Apple's Hiring of an Outsider is Out of Character
Earlier this week, Tim Cook announced the hiring of John Browett to replace Ron Johnson as the Senior Vice President of Retail at Apple. After spending more than 10 years at Apple, building the world's most successful retail chain from scratch, Johnson was appointed CEO at JC Penney with the difficult task of turning around one of the country's most well-known department stores.
Johnson announced his departure from Apple in June of 2011 and by August Apple's recruiters were in full-swing looking for a replacement. Curiously, for a company where nearly the entire executive team is home-grown, reports emerged that Apple was using executive search-firm Egon Zehnder to assist with finding the perfect candidate. The Wall Street Journal reported that Steve Jobs, at the time still on medical leave, was intimately involved in the decision to hire an outside firm "mainly because he wants to consider executives who are based abroad."
The entire executive team at Apple, aside from the just-hired Browett and Bruce Sewell, Apple's general counsel, has been with the company for more than 10 years. Aside from the general counsel position, Apple's leadership team has remained fairly consistent through the second Steve Jobs era.
Of nearly two dozen current and former executives, only a bare handful were hired from outside the company rather than being promoted from within, and only one -- general counsel Bruce Sewell -- is still with the firm. Apple's most famous crash-and-burn external hire was that of Mark Papermaster, a long-time IBMer who was hired by Apple in 2008 as Senior Vice President for Devices Hardware Engineering. After a lengthy court battle with IBM over a non-compete clause he had signed, he was put in charge of the teams behind the iPod and iPhone, and presumably the early development of the iPad as well.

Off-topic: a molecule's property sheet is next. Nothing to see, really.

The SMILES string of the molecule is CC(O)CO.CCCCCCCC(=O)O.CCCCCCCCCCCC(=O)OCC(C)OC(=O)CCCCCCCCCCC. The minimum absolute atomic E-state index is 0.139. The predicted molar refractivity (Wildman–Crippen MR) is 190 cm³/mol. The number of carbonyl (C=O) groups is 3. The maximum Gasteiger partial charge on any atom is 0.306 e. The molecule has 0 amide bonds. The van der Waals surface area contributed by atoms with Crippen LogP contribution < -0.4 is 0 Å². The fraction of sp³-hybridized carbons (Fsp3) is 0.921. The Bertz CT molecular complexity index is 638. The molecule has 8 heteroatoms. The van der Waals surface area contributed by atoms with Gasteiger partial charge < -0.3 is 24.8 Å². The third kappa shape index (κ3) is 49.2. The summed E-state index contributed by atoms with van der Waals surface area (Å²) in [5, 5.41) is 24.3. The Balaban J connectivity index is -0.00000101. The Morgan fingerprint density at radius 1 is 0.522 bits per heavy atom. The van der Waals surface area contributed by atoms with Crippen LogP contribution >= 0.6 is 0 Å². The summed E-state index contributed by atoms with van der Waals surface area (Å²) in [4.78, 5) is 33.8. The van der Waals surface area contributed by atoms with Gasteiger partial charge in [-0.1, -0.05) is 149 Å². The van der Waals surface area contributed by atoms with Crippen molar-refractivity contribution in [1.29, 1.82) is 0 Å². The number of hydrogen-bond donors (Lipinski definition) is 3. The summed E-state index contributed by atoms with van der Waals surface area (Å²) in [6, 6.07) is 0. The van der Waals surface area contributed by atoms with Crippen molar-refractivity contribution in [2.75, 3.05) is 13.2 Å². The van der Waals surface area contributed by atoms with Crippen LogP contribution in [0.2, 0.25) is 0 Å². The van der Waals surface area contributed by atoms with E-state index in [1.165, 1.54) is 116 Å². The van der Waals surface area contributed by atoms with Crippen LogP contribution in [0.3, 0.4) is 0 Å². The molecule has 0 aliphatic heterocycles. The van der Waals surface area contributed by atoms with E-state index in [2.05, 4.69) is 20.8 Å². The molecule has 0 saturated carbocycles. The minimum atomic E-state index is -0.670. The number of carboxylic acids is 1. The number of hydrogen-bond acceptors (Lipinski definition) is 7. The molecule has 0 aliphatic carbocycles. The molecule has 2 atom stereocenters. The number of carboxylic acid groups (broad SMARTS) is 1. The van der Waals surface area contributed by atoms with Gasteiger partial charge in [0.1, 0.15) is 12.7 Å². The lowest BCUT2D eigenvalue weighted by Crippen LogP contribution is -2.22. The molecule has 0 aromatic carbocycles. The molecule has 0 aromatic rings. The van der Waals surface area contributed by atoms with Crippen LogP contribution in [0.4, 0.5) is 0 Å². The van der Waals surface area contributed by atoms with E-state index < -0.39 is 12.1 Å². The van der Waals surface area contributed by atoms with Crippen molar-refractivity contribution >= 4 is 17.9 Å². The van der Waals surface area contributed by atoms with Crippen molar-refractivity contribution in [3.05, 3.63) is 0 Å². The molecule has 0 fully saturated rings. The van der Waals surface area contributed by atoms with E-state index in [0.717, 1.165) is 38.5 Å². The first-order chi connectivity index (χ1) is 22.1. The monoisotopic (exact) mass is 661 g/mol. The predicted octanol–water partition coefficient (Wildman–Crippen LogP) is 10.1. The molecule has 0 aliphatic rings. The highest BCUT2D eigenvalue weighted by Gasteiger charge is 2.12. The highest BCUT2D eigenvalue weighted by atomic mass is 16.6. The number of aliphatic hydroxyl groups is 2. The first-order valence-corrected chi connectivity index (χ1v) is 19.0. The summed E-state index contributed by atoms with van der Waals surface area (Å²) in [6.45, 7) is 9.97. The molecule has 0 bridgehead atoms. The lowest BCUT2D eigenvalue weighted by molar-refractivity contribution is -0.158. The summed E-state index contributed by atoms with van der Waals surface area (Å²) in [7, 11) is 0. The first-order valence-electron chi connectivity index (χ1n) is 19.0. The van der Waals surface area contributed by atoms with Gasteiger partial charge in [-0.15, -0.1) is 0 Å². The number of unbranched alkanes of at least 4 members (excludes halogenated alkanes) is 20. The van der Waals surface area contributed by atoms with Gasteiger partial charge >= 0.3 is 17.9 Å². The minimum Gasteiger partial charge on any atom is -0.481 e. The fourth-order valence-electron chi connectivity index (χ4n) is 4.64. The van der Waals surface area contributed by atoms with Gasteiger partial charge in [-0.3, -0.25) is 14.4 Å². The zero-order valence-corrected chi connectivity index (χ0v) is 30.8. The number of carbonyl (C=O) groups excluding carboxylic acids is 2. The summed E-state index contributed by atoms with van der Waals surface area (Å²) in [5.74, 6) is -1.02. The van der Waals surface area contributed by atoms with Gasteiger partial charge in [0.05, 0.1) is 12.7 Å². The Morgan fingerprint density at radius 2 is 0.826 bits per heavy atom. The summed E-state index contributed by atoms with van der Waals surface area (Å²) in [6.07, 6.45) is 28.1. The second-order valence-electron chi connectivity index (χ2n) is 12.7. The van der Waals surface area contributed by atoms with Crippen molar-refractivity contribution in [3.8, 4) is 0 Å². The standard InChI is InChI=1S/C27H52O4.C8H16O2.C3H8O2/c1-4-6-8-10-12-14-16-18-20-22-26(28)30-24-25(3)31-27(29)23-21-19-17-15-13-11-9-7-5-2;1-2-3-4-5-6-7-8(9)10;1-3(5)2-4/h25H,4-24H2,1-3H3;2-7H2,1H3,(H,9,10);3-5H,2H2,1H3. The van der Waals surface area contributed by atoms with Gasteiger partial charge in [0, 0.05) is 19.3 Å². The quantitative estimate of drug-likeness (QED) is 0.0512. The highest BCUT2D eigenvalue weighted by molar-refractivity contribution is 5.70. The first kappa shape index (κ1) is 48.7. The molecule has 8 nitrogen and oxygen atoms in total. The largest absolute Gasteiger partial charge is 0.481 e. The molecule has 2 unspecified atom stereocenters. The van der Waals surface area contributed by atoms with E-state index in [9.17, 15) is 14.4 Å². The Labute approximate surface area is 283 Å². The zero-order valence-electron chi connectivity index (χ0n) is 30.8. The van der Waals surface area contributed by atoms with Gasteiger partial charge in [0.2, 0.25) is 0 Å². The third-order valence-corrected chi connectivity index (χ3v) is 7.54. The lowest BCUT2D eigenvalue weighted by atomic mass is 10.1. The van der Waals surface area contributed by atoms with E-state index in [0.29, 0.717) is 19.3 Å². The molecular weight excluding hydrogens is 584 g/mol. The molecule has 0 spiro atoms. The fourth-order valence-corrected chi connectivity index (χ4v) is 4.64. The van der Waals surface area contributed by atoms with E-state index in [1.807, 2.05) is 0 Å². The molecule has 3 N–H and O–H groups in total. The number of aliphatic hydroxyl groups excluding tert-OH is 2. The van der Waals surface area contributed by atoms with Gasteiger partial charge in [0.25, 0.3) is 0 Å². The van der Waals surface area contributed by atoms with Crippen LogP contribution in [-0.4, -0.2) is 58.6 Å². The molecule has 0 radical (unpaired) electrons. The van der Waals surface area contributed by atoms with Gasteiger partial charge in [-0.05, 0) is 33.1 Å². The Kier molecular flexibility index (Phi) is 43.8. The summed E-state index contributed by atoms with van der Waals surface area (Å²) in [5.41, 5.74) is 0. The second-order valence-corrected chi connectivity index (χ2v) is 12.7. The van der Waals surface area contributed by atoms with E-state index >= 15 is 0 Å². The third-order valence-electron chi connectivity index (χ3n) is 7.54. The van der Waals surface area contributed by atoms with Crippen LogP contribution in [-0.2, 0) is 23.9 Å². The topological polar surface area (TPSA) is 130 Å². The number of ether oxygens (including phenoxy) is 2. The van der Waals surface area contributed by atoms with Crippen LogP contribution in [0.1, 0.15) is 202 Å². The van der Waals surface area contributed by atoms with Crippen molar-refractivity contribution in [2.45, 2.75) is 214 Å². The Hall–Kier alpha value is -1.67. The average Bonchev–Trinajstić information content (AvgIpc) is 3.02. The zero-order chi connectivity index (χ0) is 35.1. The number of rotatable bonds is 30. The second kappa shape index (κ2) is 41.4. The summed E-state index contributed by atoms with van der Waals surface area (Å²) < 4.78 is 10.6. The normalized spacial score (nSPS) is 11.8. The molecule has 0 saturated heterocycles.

He was in charge of the division that created the iPhone 4, and Papermaster's departure would seem to be that of an executive who fell on his sword over perceived issues with Apple's flagship product. However, Adam Lashinsky's book Inside Apple notes that there was more to it than a simple product miscue. Papermaster's years at IBM left him ill-prepared for the aggressive corporate culture at the top of Apple.
Steve Jobs was on medical leave when Papermaster, who declined repeated requests to be interviewed, started at Apple. By the time Jobs returned, the word on Papermaster was that he wasn't fitting in. He wasn't seen as fighting hard for his division, a requisite internally. "Papermaster is a really nice guy, proverbially the guy you'd want to have a beer with," said someone who interacted with him during his time at Apple. "He is warm, patient, and willing to listen--just not the right qualities for Apple. It was so painfully obvious to everyone." It was said that when he came back to work, Jobs paid little attention to Papermaster, meaning the new executive had achieved "bozo" status in the founder's exacting judgement."
Inside Apple is full of tales of the unique culture at Apple, such as the lack of profit-and-loss reports for individual divisions, like those that exist at most large companies. Apple's idiosyncratic culture and the complete lack of external hires at the top -- plus the short life-spans of those that have been tried -- mean John Browett, currently the CEO of European technology retailer Dixons Retail, could be in for a bumpy ride.
From both Apple's press release announcing the move and an email Tim Cook sent to an Apple customer about Browett's hire, it's clear that Apple is not hiring Browett for his experience at Dixons. Browett's hire has raised some concerns from Apple fans because of poor shopping experiences at the different retailers he was in charge of. Instead, Cook is hiring Browett for his enthusiasm for amazing customer service -- something Apple puts a lot of stock in -- as well as his international expertise.
John Browett is Tim Cook's first major hire as CEO, and a lot of analysts and Apple fans will be watching to see how it plays out. Though it is likely Steve Jobs had extensive input on the process both before he resigned as CEO and before he passed away, Tim Cook is indisputably in charge.
The first Apple Store opened in 2001, more than 10 years ago. Apple Retail's second 10 years are called the "decade of significance" within the company. It seems likely that retail will continue to be Apple's most noteworthy corporate initiative -- showcasing both the brand and its products to millions of visitors a week -- and John Browett, a complete outsider, is Apple's choice to run it.